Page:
Lost in Paradise
“Welcome to ‘English 5.’ ” A small smile lit professor Elizabeth Ermarth’s face, suggesting a deeper meaning than her words conveyed. In the innocence of my youth, however, I ignored any instinct to run, took my seat in Sanborn House, and flipped open my lined spiral notebook.
In 1973 every student at Dartmouth was required to take “English 5,” preferably as a freshman. Having a profound fear of writing, I figured I would be less stressed if I took the course in the fall term to get it out of the way. It was the first class I attended and seemed tame until Ermarth closed her book at the end of class and said, “Your first assignment, due Monday, is to write a five-page paper on the first four books of Paradise Lost.”
Have you ever read Paradise Lost? Not an easy thing to decipher, much less inspire a five-page paper. It turned out that we had to write one paper each week. The good news was that if we didn’t like the grade we received, we had the option to rewrite the paper—as many times as we desired. The only grade that would count would be the one on the last version submitted.
Although I was anxious about the volume of writing, this sounded feasible to my virgin, 17-year-old ears. I spent the next few days deciphering the first four books of Paradise Lost, wrote my paper, and called home to tell my folks all was well.
And it was, until I got back the graded paper. It was covered in ink. Every sentence was edited and had arrows to comments such as “Lack of definition throughout,” “Wrong word choice,” and “This makes no sense.”
I got a D+. This was not the way I planned to start my college career.
Like an infernal machine, the papers kept coming. I was writing or rewriting a paper every night.
In despair, I took solace knowing others had received similar grades. I also knew I could rewrite the paper to get a better grade. I already had another paper due, however, and from Ermarth’s comments on the first one, it was clear the second paper wouldn’t fare much better than its predecessor. To make matters worse, in those days we had to type everything on typewriters that had no self-correcting features. (We used Liquid Paper to cover our mistakes.) I put in a few late nights to catch up.
I got a C- on the rewrite and no grade on the second paper. Ermarth wrote me this note:
“What’s on the pages seems much ado about a small point, namely that the form of the work is a device to involve the reader. This is true of any work in any language, and so in effect you say nothing in saying this. The language isn’t bad, considering how hard it is to write well without an argument to develop…much of your argument here is merely assertion, which of course is no argument at all.”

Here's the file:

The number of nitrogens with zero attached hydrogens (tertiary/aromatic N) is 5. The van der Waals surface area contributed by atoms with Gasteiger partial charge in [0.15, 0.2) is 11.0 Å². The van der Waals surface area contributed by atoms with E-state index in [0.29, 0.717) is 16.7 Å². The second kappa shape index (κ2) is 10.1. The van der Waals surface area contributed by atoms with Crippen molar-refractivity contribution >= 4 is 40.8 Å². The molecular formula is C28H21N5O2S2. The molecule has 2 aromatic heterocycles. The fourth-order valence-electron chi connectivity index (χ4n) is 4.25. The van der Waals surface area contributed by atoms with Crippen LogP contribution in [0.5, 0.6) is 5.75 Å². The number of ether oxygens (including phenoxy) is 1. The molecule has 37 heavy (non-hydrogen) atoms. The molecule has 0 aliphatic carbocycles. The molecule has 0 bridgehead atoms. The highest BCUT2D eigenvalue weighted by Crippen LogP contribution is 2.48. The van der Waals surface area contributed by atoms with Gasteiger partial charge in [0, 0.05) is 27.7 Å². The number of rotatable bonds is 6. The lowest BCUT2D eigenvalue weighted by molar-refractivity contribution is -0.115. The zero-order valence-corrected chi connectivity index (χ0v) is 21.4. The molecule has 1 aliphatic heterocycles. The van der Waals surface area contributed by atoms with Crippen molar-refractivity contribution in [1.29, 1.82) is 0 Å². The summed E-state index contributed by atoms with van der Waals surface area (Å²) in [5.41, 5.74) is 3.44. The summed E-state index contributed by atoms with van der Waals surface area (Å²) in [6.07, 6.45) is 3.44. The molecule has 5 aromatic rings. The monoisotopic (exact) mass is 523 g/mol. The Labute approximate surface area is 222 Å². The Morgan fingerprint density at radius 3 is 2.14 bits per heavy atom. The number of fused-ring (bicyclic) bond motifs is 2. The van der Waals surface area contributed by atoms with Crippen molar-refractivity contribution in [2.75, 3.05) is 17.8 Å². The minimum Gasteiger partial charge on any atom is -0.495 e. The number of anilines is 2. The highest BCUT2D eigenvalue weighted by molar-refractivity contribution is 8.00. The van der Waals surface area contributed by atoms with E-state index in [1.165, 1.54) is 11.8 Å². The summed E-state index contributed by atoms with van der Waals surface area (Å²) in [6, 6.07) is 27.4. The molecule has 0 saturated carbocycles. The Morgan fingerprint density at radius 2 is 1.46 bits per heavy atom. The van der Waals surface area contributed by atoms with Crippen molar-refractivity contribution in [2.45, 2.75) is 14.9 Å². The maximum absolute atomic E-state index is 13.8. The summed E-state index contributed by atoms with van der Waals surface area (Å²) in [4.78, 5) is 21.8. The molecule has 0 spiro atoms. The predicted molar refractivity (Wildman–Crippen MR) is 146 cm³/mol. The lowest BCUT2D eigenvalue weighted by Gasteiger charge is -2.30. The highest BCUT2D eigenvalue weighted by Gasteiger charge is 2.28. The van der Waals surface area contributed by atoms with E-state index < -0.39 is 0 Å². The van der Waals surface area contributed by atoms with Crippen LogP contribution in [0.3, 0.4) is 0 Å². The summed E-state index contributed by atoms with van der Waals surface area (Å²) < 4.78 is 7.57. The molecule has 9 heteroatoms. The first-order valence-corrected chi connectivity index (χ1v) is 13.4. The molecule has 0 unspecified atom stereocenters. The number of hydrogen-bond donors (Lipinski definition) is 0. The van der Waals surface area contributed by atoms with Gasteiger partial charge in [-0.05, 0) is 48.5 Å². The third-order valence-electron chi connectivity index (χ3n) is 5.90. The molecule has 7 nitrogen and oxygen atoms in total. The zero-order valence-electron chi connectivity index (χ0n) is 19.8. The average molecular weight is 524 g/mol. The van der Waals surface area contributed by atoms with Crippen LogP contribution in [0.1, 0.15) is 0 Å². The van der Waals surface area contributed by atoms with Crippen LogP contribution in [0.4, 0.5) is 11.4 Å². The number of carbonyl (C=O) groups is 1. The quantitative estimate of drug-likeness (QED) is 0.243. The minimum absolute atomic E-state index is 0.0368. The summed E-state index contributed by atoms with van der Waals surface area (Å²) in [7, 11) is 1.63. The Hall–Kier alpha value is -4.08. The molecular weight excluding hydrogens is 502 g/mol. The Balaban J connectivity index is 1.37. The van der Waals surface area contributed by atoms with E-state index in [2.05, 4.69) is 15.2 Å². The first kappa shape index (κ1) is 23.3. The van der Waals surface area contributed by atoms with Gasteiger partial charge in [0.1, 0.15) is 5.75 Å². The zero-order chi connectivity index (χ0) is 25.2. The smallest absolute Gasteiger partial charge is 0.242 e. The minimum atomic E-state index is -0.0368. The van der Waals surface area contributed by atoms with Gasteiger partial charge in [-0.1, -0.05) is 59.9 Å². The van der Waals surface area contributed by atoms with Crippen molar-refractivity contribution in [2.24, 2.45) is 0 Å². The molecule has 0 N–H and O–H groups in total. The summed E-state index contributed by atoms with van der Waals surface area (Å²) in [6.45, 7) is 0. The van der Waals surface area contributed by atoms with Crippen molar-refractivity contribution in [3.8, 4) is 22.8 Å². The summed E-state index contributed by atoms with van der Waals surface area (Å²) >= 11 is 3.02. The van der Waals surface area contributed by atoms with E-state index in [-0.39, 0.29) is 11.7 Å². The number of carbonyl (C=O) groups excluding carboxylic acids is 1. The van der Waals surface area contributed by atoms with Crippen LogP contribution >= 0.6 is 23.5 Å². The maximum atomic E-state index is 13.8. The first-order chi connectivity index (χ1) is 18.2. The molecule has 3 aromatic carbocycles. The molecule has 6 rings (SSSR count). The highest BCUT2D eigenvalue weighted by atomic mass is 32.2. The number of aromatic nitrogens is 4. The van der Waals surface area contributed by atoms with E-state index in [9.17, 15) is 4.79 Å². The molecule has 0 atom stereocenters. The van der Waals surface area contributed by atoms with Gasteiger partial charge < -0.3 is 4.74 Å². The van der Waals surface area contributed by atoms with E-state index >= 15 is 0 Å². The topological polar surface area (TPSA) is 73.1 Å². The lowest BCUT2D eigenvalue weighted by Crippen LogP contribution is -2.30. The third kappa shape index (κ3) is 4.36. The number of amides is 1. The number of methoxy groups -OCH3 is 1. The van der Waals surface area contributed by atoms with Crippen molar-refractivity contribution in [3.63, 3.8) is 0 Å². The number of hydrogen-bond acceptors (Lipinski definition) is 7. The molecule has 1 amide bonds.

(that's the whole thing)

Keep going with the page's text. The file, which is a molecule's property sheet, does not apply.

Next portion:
We had been given an opportunity to suggest our own grade. I had given myself a B-. Ermarth’s conclusion was sobering: “Your evaluation seems optimistic.”
I called home in a panic. I was in over my head. Even after my dad’s pep talk—“They wouldn’t have let you in if they didn’t think you could do the work”—I wasn’t so sure.
I went back to writing. Now I had to do a third new paper and complete two rewrites. I began to think Ermarth was sadistic—until I realized she had to grade every paper we submitted. Okay, I figured, maybe she was a masochist, too.
Like an infernal machine, the papers kept coming. I got to the point where I was writing or rewriting and typing a paper every night. I never had gotten a C before in my life. Now I was relieved to get a C+ on any first draft.
I rewrote the Lost paper four times (for an A-/B+, thank you). I rewrote one on Camus’ The Fall three times and was relieved to get away with a gracious C+. Never choose an existentialist subject with an English professor.
Needless to say, “English 5” did nothing to cure my fear of writing. After 10 weeks of sweating over paper after paper, I ended the term with an exhausting B+. After that, I avoided any class that required lengthy papers. As a history major, that was hard to do.
Sadly, “English 5” was one of the last classes Professor Ermarth, then an adjunct assistant professor and wife of professor Hans Ermarth, would teach at Dartmouth. She would go on to publish several books and become a senior Fulbright fellow at Cambridge University and Saintsbury Professor at the University of Edinburgh.
It was also the last English class I took at Dartmouth. I now consider this an enormous personal loss. Dartmouth has always had some of the finest English professors on the planet, including Ermarth. I was foolish and cowardly to pass them by.
I’m still afraid of writing. The blank page is no friend of mine. The odd thing is I did learn to write in “English 5.” I came to value short, clear sentences that worked together to become short, clear paragraphs. I became addicted to the cadence of words and the allure of alliteration. I love a good story arc and characters who speak their minds rather than the words I put in their mouths.
I could not have imagined then, during those early-autumn walks to class in Sanborn House, that I would wind up writing for a living, but somewhere in the back of my mind, I must have had my suspicions. There are only four files from my Dartmouth days still in my writing desk. Ermarth’s edits of my “English 5” papers are in one of them.
Joe Gleason is a public relations consultant. He lives in Clifton, Virginia.